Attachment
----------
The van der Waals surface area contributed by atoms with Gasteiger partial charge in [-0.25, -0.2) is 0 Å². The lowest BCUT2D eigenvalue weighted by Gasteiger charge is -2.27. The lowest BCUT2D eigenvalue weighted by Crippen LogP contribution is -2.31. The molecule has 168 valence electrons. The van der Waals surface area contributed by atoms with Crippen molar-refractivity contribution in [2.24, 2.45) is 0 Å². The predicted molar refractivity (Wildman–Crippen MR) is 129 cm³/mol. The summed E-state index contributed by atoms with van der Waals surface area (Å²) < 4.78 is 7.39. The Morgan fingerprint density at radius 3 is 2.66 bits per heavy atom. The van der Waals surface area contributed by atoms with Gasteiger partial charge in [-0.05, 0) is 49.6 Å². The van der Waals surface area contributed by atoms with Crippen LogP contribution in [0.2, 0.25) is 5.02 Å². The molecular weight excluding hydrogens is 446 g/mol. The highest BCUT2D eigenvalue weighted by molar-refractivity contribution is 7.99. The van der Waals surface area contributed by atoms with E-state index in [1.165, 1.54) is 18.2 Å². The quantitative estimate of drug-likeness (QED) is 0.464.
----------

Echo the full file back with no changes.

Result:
The van der Waals surface area contributed by atoms with Gasteiger partial charge in [-0.25, -0.2) is 0 Å². The lowest BCUT2D eigenvalue weighted by Gasteiger charge is -2.27. The lowest BCUT2D eigenvalue weighted by Crippen LogP contribution is -2.31. The molecule has 168 valence electrons. The van der Waals surface area contributed by atoms with Crippen molar-refractivity contribution in [2.24, 2.45) is 0 Å². The predicted molar refractivity (Wildman–Crippen MR) is 129 cm³/mol. The summed E-state index contributed by atoms with van der Waals surface area (Å²) < 4.78 is 7.39. The Morgan fingerprint density at radius 3 is 2.66 bits per heavy atom. The van der Waals surface area contributed by atoms with Gasteiger partial charge in [-0.05, 0) is 49.6 Å². The van der Waals surface area contributed by atoms with Crippen LogP contribution in [0.2, 0.25) is 5.02 Å². The molecular weight excluding hydrogens is 446 g/mol. The highest BCUT2D eigenvalue weighted by molar-refractivity contribution is 7.99. The van der Waals surface area contributed by atoms with E-state index in [1.165, 1.54) is 18.2 Å². The quantitative estimate of drug-likeness (QED) is 0.464.